We love sharing the writings of E.M. Bounds. They are always powerful, always challenging, and always useful.
This comes from his book The Essentials of Prayer. For more of Bounds’ work, be sure to visit his author page.
Prayer Born of Compassion
Open your New Testament, take it with you to your knees, and set Jesus Christ out of it before you. Are you like David in the sixty-third Psalm? Is your soul thirsting for God, and is your flesh longing for God in a dry and thirsty land where no water is? Then set Jesus at the well of Samaria before the eyes of your thirsty heart. And, again set Him before your heart when He stood on the last day, that great day of the feast, and cried, saying, “If any man thirst let him come to me and drink.” Or, are you like David after the matter of Uriah? “For, day and night, thy hand was heavy upon me: my moisture is turned into the drouth of summer.” Then set Him before you who says: “I am not come to call the righteous, but sinners to repentance. They that be whole need not a physician, but they that are sick.” Or are you the unhappy father of a prodigal son? Then, set your Father in heaven always before you: and set the Son of God always before you as He composes and preaches the parable of all parables for you and your son. —Dr. Alexander White
We speak here more particularly of spiritual compassion, that which is born in a renewed heart, and which finds hospitality there. This compassion has in it the quality of mercy, is of the nature of pity, and moves the soul with tenderness of feeling for others. Compassion is moved at the sight of sin, sorrow, and suffering. It stands at the other extreme to indifference of spirit to the wants and woes of others, and is far removed from insensibility and hardness of heart, in the midst of want and trouble and wretchedness. Compassion stands besides sympathy for others, is interested in them, and is concerned about them.
That which excites and develops compassion and puts it to work, is the sight of multitudes in want and distress, and helpless to relieve themselves. Helplessness especially appeals to compassion. Compassion is silent but does not remain secluded. It goes out at the sight of trouble, sin and need. Compassion runs out in earnest prayer, first of all, for those for whom it feels, and has a sympathy for them. Prayer for others is born of a sympathetic heart. Prayer is natural and almost spontaneous when compassion is begotten in the heart. Prayer belongs to the compassionate man.
There is a certain compassion which belongs to the natural man, which expends its force in simple gifts to those in need, not to be despised. But spiritual compassion, the kind born in a renewed heart, which is Christly in its nature, is deeper, broader and more prayer-like. Christly compassion always moves to prayer. This sort of compassion goes beyond the relief of mere bodily wants, and saying, “Be ye warmed—be ye clothed.” It reaches deeper down and goes much farther.
Compassion is not blind. Rather we should say, that compassion is not born of blindness. He who has compassion of soul has eyes, first of all, to see the things which excite compassion. He who has no eyes to see the exceeding sinfulness of sin, the wants and woes of humanity, will never have compassion for humanity. It is written of our Lord that “when he saw the multitudes, he was moved with compassion on them.” First, seeing the multitudes, with their hunger, their woes and their helpless condition, then compassion. Then prayer for the multitudes. Hard is he, and far from being Christlike, who sees the multitudes, and is unmoved at the sight of their sad state, their unhappiness and their peril. He has no heart of prayer for men.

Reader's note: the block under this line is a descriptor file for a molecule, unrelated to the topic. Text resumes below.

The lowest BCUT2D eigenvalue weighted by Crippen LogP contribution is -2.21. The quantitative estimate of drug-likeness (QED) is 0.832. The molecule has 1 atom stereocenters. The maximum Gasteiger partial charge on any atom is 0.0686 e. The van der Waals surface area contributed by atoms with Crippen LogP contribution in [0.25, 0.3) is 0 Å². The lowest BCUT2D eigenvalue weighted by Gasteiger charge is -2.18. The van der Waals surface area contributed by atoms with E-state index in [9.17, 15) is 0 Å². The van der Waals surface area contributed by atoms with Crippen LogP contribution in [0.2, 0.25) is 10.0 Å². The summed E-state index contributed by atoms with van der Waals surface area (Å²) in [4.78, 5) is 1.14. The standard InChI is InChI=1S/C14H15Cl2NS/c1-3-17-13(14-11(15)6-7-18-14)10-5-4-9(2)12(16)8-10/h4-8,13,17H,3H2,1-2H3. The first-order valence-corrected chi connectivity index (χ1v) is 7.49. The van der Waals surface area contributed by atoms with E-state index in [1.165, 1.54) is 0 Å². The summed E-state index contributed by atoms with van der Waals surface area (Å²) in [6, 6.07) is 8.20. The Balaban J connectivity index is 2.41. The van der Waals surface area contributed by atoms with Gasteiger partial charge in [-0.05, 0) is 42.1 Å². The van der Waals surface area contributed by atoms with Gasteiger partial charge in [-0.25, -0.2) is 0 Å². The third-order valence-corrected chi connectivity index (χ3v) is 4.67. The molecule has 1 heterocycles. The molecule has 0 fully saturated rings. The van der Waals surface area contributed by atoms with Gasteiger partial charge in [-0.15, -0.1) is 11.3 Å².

Compassion may not always move men, but is always moved toward men. Compassion may not always turn men to God, but it will, and does, turn God to man. And where it is most helpless to relieve the needs of others, it can at least break out into prayer to God for others. Compassion is never indifferent, selfish, and forgetful of others. Compassion has alone to do with others. The fact that the multitudes were as sheep having no shepherd, was the one thing which appealed to our Lord’s compassionate nature. Then their hunger moved Him, and the sight of the sufferings and diseases of these multitudes stirred the pity of His heart.
[bctt tweet=”Compassion may not always turn men to God, but it will, and does, turn God to man. #EMBounds” username=”JawboneDigital”]
Father of mercies, send Thy grace
All powerful from above,
To form in our obedient souls
The image of Thy love.
O may our sympathizing breasts
That generous pleasure know;
Kindly to share in others’ joy,
And weep for others’ woe.
But compassion has not alone to do with the body and its disabilities and needs. The soul’s distressing state, its needs and danger all appeal to compassion. The highest state of grace is known by the infallible mark of compassion for poor sinners. This sort of compassion belongs to grace, and sees not alone the bodies of men, but their immortal spirits, soiled by sin, unhappy in their condition without God, and in imminent peril of being forever lost When compassion beholds this sight of dying men hurrying to the bar of God, then it is that it breaks out into intercessions for sinful men. Then it is that compassion speaks out after this fashion:
But feeble my compassion proves,
And can but weep where most it loves;
Thy own all saving arm employ,
And turn these drops of grief to joy.
The Prophet Jeremiah declares this about God, giving the reason why sinners are not consumed by His wrath: “It is of the Lord’s mercies we are not consumed, because his compassion fail not.”
And it is this Divine quality in us which makes us so much like God. So we find the Psalmist describing the righteous man who is pronounced blessed by God: “He is gracious and full of compassion, and righteous.”
And as giving great encouragement to penitent praying sinners, the Psalmist thus records some of the striking attributes of the Divine character: “The Lord is gracious and full of compassion, slow to anger, and of great mercy.”
It is no wonder, then, that we find it recorded several times of our Lord while on earth that “he was moved with compassion.” Can anyone doubt that His compassion moved Him to pray for those suffering, sorrowing ones who came across His pathway?
Paul was wonderfully interested in the religious welfare of his Jewish brethren, was concerned over them, and his heart was strangely warmed with tender compassion for their salvation, even though mistreated and sorely persecuted by them. In writing to the Romans, we hear him thus express himself: